The first symptoms of smallpox usually occur within 10 to 14 days after exposure, with the rash appearing two to four days later. The first symptoms could appear, however, as early as seven days after exposure, or as late as 17 days.
How is smallpox diagnosed?
Smallpox can be diagnosed based on the patient's clinical signs and symptoms. The disease can be definitively diagnosed by isolation of the virus from the blood or lesions, or by identification of antibodies in the blood made in response to the virus. The diagnosis of smallpox needs to be made in specialized laboratories with appropriate testing techniques and measures to protect the laboratory workers.
Is there any treatment for smallpox?
There is no proven treatment for smallpox, but research to evaluate new antiviral agents is ongoing. Patients with smallpox can benefit from supportive therapy such as intravenous fluids, medicine to control fever or pain and antibiotics for any secondary bacterial infections that may occur.
Vaccinia immune globulin (VIG) can be used primarily to treat complications of smallpox vaccination. VIG could also be offered to persons exposed to smallpox as a prophylaxis. However, VIG must be given before their lesions began to develop, and it is most effective when given with smallpox vaccination.
How can smallpox be prevented?
There is a vaccine to prevent smallpox that was routinely administered in the United States until the early 1970s. Routine vaccination of the civilian population for this disease is not currently recommended. The risk of adverse events resulting from the vaccine, accompanied by the rapid decrease in smallpox around the world in the 1970s, was part of the justification for the U.S. to discontinue routine vaccination against smallpox before the disease was eradicated in 1977.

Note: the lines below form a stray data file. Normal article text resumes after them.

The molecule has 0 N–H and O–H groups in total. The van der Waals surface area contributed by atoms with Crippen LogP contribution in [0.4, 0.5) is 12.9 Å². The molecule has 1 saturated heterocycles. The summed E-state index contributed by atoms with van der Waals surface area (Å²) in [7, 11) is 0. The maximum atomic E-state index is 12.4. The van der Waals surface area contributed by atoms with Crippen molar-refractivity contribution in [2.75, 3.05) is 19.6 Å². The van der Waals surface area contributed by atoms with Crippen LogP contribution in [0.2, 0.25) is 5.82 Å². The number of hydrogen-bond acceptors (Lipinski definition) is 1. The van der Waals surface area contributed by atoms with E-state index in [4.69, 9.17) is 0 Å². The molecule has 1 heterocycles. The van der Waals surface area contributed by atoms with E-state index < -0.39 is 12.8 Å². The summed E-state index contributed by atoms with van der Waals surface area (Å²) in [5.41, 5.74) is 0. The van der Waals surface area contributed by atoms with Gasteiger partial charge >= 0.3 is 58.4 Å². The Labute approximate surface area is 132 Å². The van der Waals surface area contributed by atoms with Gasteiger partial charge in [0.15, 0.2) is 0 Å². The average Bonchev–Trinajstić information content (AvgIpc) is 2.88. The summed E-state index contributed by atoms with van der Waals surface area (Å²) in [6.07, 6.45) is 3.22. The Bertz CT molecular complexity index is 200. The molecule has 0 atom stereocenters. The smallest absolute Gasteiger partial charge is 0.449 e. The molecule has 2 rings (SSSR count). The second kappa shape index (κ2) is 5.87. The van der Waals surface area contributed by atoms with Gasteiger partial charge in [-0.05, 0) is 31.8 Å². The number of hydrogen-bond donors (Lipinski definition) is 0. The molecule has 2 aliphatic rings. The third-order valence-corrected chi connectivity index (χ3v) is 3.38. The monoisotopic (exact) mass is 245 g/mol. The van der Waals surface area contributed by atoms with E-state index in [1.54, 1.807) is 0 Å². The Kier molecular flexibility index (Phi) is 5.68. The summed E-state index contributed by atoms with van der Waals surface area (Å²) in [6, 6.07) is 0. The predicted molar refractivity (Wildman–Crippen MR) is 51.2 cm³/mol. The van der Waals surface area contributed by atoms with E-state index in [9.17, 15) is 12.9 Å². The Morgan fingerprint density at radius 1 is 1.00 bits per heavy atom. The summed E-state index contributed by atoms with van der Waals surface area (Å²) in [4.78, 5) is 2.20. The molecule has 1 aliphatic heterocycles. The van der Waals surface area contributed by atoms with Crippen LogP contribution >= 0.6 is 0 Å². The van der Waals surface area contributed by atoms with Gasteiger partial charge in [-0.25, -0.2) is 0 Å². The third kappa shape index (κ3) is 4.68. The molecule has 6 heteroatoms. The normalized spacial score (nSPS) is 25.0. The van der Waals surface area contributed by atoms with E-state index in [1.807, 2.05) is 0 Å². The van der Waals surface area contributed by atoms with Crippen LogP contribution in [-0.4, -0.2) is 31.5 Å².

The vaccine is made from a virus called vaccinia, which is another "pox"-type virus related to smallpox. The vaccine helps the body develop immunity to smallpox. The vaccine does not contain the smallpox virus and cannot cause smallpox.
Getting smallpox vaccine before exposure will protect about 95 percent of people from getting smallpox. Vaccination within three days of exposure will prevent or significantly lessen the severity of smallpox in the vast majority of people. Vaccination four to seven days after exposure likely offers some protection from disease or may modify the severity of disease. Solid protection lasts for three to five years after vaccination. Partial protection lasts longer, but people need to be revaccinated if too much time has passed.
Until recently, the U.S. government provided the smallpox vaccine only to a few hundred scientists and medical professionals who work with smallpox and similar viruses in a research setting. After the events of September and October 2001, however, the U.S. government took further actions to improve its level of preparedness against terrorism. For smallpox, this included updating a response plan and ordering enough smallpox vaccine to immunize the American public in the event of a smallpox outbreak. The plans are in place, and there is sufficient vaccine available to immunize everyone who might need it in the event of an emergency.
If someone is exposed to smallpox, is it too late to get vaccination?
Vaccination within 3 days of exposure will completely prevent or significantly modify smallpox in the vast majority of persons. Vaccination 4 to 7 days after exposure likely offers some protection from disease or may modify the severity of disease.
How long does a smallpox vaccination last?
Past experience indicates that the first dose of the vaccine offers protection from smallpox for 3 to 5 years, with decreasing immunity thereafter. If a person is vaccinated again later, immunity lasts longer. A report from Europe suggests that people vaccinated 10 or 20 or more years ago have enough immunity to lessen their chance of death if infected. However, these people need another dose of smallpox vaccine to restore their immunity.
Where can I get more information?
- Your personal doctor.
- Your local health department listed in your telephone directory.
- The Utah Department of Health, Office of Epidemiology (801) 538-6191.
UTAH DEPARTMENT OF HEALTH
BUREAU OF EPIDEMIOLOGY